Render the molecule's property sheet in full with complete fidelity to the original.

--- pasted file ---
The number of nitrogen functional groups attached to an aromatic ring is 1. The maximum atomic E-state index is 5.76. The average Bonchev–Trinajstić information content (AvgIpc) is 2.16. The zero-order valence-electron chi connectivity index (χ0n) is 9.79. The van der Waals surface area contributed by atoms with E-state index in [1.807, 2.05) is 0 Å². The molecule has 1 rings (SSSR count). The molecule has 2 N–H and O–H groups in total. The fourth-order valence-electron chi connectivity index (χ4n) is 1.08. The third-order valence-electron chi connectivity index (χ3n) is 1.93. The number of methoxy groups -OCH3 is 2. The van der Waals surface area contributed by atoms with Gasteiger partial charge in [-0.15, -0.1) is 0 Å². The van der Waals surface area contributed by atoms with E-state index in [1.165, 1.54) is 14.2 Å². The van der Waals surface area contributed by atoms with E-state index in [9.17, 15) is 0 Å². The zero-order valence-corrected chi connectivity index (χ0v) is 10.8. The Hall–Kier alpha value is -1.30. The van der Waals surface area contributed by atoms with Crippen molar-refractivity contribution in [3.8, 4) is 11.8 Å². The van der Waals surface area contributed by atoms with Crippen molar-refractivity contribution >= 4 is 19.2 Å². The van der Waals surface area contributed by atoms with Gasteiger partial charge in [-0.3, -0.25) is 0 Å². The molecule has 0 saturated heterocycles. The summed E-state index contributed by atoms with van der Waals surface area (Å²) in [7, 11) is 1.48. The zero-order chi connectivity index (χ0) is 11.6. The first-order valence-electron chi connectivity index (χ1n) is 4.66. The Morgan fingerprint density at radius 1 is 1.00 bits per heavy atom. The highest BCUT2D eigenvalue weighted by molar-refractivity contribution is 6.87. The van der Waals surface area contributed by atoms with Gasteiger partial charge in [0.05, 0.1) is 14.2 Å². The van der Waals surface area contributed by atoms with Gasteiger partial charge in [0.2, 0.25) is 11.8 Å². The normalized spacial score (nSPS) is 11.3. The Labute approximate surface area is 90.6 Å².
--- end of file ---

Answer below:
The number of nitrogen functional groups attached to an aromatic ring is 1. The maximum atomic E-state index is 5.76. The average Bonchev–Trinajstić information content (AvgIpc) is 2.16. The zero-order valence-electron chi connectivity index (χ0n) is 9.79. The van der Waals surface area contributed by atoms with E-state index in [1.807, 2.05) is 0 Å². The molecule has 1 rings (SSSR count). The molecule has 2 N–H and O–H groups in total. The fourth-order valence-electron chi connectivity index (χ4n) is 1.08. The third-order valence-electron chi connectivity index (χ3n) is 1.93. The number of methoxy groups -OCH3 is 2. The van der Waals surface area contributed by atoms with Gasteiger partial charge in [-0.15, -0.1) is 0 Å². The van der Waals surface area contributed by atoms with E-state index in [1.165, 1.54) is 14.2 Å². The van der Waals surface area contributed by atoms with E-state index in [9.17, 15) is 0 Å². The zero-order valence-corrected chi connectivity index (χ0v) is 10.8. The Hall–Kier alpha value is -1.30. The van der Waals surface area contributed by atoms with Crippen molar-refractivity contribution in [3.8, 4) is 11.8 Å². The van der Waals surface area contributed by atoms with Crippen molar-refractivity contribution >= 4 is 19.2 Å². The van der Waals surface area contributed by atoms with Gasteiger partial charge in [-0.3, -0.25) is 0 Å². The molecule has 0 saturated heterocycles. The summed E-state index contributed by atoms with van der Waals surface area (Å²) in [7, 11) is 1.48. The zero-order chi connectivity index (χ0) is 11.6. The first-order valence-electron chi connectivity index (χ1n) is 4.66. The Morgan fingerprint density at radius 1 is 1.00 bits per heavy atom. The highest BCUT2D eigenvalue weighted by molar-refractivity contribution is 6.87. The van der Waals surface area contributed by atoms with Gasteiger partial charge in [0.05, 0.1) is 14.2 Å². The van der Waals surface area contributed by atoms with Gasteiger partial charge in [0.2, 0.25) is 11.8 Å². The normalized spacial score (nSPS) is 11.3. The Labute approximate surface area is 90.6 Å².